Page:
“Our services are tailored to companies that want to outsource their biological studies or biological research,” adds Lowder, who is PlanktOMICS’ chief technology officer. “We don’t really produce the end products. We do the biology. You have to know how to grow algae. That’s where we come in, to figure out how to farm algae on a large scale (for other companies).”

PlanktOMICS is working on technologies to control unwanted algae and other microbes in algae ponds, just like corn and soybean farmers control weeds, as well as technology to lower the cost of harvesting of algal biomass, among others. Last year, Lowder’s team won the university’s John P. Ellbogen $30K Entrepreneurship Competition, getting $12,500 and one year of free rent to further develop the company at the Wyoming Technology Business Center (WTBC), a business incubator at the school. Herbert and Lowder say they already have two clients lined up, one in the algal nutritional supplement business for more than 30 years. The developments could ultimately lead to algae-biodiesel projects.

Idled Louisiana Renewable Diesel Plant Could Be Re-Opened

DynamicFuels3The Dynamic Fuels renewable diesel plant in Geismar, La., idled late last year, soon could be reopened. Biomass Magazine reports that Syntroleum, which has the animal fat and yellow grease renewable diesel plant as a joint venture with Tyson Foods, expects to start up operations once again this summer:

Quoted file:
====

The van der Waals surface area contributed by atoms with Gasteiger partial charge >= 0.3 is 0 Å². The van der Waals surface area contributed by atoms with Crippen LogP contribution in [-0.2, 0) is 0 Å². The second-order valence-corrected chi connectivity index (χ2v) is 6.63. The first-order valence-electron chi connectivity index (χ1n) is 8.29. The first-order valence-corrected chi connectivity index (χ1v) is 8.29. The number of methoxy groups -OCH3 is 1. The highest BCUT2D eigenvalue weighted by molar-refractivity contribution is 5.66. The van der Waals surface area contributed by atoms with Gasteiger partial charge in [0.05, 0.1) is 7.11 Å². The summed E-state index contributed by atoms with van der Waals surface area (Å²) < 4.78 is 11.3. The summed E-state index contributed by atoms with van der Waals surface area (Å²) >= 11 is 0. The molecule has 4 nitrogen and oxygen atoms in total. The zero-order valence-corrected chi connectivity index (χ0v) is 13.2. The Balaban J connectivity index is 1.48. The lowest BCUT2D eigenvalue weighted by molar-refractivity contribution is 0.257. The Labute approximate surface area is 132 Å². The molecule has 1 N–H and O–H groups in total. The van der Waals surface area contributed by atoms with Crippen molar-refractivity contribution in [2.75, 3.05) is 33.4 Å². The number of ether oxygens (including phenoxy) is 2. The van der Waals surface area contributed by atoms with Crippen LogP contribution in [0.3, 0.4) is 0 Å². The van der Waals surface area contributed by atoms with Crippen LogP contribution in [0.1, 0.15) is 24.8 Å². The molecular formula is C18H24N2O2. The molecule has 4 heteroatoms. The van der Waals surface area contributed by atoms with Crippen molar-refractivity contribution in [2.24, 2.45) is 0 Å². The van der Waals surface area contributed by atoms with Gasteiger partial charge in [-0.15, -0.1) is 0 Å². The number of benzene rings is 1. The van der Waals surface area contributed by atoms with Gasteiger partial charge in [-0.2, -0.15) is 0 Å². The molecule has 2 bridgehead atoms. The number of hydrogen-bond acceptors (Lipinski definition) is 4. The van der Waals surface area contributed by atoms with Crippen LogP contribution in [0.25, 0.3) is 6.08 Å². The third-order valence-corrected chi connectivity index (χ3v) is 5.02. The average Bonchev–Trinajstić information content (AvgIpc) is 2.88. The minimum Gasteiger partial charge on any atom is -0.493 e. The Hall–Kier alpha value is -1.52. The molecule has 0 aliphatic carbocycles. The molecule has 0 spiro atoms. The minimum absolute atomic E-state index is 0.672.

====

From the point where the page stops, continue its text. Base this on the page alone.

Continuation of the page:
During the call, Gary Roth, president and CEO of Syntroleum, said the company ordered a new catalyst for the plant in February. It is scheduled to for delivery in late June. According to Roth, the new catalyst is expected to increase yields from an average of 80 percent to an average of 88 percent. As a result of the new catalyst, Roth said revenues per gallon would be expected increase from $4.09 to $4.55 per gallon, which would result in a $13 million revenue increase.

Rather than interrupting the feedstock chain of the plant while it is operating, Roth said the company believes it will be better to defer operations until the new catalyst is installed.

Syntroleum officials say the expected stability in D4 biomass-based diesel Renewable Identification Numbers (RINs) through this year and 2014 should help the company’s bottom line. The retroactive reinstatement of the biodiesel tax credit also helped profit margins to make the plant viable once again.

DOE Announces $18M to Advance Drop-In Biofuels